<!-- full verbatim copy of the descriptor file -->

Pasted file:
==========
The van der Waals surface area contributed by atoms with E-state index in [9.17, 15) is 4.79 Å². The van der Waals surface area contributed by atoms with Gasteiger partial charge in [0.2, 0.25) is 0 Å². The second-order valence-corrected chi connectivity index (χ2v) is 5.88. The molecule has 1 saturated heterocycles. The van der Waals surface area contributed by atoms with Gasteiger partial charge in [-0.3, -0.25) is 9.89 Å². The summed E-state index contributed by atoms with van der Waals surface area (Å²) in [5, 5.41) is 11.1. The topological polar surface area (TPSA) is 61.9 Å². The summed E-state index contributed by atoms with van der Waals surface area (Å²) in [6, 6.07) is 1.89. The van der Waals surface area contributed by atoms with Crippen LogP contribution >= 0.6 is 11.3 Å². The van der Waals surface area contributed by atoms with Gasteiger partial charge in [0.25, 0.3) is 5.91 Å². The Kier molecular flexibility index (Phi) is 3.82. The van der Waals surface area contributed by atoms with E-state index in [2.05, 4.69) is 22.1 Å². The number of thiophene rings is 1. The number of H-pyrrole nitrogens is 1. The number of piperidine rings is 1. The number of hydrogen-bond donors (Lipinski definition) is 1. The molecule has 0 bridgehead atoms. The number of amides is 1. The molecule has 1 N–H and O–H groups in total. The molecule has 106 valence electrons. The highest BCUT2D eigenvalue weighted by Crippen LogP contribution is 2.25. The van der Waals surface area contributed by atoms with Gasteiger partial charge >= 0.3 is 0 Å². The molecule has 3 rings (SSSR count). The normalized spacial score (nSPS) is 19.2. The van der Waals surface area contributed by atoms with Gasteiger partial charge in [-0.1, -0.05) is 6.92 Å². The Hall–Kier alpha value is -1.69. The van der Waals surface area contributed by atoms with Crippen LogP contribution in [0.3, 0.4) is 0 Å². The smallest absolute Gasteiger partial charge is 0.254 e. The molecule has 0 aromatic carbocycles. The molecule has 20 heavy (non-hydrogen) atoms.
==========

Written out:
The van der Waals surface area contributed by atoms with E-state index in [9.17, 15) is 4.79 Å². The van der Waals surface area contributed by atoms with Gasteiger partial charge in [0.2, 0.25) is 0 Å². The second-order valence-corrected chi connectivity index (χ2v) is 5.88. The molecule has 1 saturated heterocycles. The van der Waals surface area contributed by atoms with Gasteiger partial charge in [-0.3, -0.25) is 9.89 Å². The summed E-state index contributed by atoms with van der Waals surface area (Å²) in [5, 5.41) is 11.1. The topological polar surface area (TPSA) is 61.9 Å². The summed E-state index contributed by atoms with van der Waals surface area (Å²) in [6, 6.07) is 1.89. The van der Waals surface area contributed by atoms with Crippen LogP contribution >= 0.6 is 11.3 Å². The van der Waals surface area contributed by atoms with Gasteiger partial charge in [0.25, 0.3) is 5.91 Å². The Kier molecular flexibility index (Phi) is 3.82. The van der Waals surface area contributed by atoms with E-state index in [2.05, 4.69) is 22.1 Å². The number of thiophene rings is 1. The number of H-pyrrole nitrogens is 1. The number of piperidine rings is 1. The number of hydrogen-bond donors (Lipinski definition) is 1. The molecule has 0 bridgehead atoms. The number of amides is 1. The molecule has 1 N–H and O–H groups in total. The molecule has 106 valence electrons. The highest BCUT2D eigenvalue weighted by Crippen LogP contribution is 2.25. The van der Waals surface area contributed by atoms with Gasteiger partial charge >= 0.3 is 0 Å². The molecule has 3 rings (SSSR count). The normalized spacial score (nSPS) is 19.2. The van der Waals surface area contributed by atoms with Gasteiger partial charge in [-0.1, -0.05) is 6.92 Å². The Hall–Kier alpha value is -1.69. The van der Waals surface area contributed by atoms with Crippen LogP contribution in [0.3, 0.4) is 0 Å². The smallest absolute Gasteiger partial charge is 0.254 e. The molecule has 0 aromatic carbocycles. The molecule has 20 heavy (non-hydrogen) atoms.